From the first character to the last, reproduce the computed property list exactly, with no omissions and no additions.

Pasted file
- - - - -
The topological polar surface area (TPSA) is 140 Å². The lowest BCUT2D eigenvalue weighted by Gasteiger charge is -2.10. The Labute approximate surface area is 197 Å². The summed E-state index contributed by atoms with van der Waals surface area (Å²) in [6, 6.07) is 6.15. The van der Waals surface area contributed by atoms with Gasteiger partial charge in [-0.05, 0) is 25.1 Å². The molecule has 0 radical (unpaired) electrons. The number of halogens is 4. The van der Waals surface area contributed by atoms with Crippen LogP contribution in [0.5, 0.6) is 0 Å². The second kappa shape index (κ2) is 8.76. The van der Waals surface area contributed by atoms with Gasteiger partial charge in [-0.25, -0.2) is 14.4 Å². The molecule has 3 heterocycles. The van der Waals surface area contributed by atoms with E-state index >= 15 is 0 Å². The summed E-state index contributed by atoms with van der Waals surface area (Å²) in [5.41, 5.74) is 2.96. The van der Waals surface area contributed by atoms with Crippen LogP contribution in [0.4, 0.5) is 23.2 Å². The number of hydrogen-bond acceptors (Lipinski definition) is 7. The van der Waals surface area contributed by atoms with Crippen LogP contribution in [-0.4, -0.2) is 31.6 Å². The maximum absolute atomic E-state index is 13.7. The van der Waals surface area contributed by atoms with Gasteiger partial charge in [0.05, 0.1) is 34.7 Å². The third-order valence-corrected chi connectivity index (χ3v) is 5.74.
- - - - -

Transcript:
The topological polar surface area (TPSA) is 140 Å². The lowest BCUT2D eigenvalue weighted by Gasteiger charge is -2.10. The Labute approximate surface area is 197 Å². The summed E-state index contributed by atoms with van der Waals surface area (Å²) in [6, 6.07) is 6.15. The van der Waals surface area contributed by atoms with Gasteiger partial charge in [-0.05, 0) is 25.1 Å². The molecule has 0 radical (unpaired) electrons. The number of halogens is 4. The van der Waals surface area contributed by atoms with Crippen LogP contribution in [0.5, 0.6) is 0 Å². The second kappa shape index (κ2) is 8.76. The van der Waals surface area contributed by atoms with Gasteiger partial charge in [-0.25, -0.2) is 14.4 Å². The molecule has 3 heterocycles. The van der Waals surface area contributed by atoms with E-state index >= 15 is 0 Å². The summed E-state index contributed by atoms with van der Waals surface area (Å²) in [5.41, 5.74) is 2.96. The van der Waals surface area contributed by atoms with Crippen LogP contribution in [0.4, 0.5) is 23.2 Å². The number of hydrogen-bond acceptors (Lipinski definition) is 7. The van der Waals surface area contributed by atoms with Crippen LogP contribution in [-0.4, -0.2) is 31.6 Å². The maximum absolute atomic E-state index is 13.7. The van der Waals surface area contributed by atoms with Gasteiger partial charge in [0.05, 0.1) is 34.7 Å². The third-order valence-corrected chi connectivity index (χ3v) is 5.74.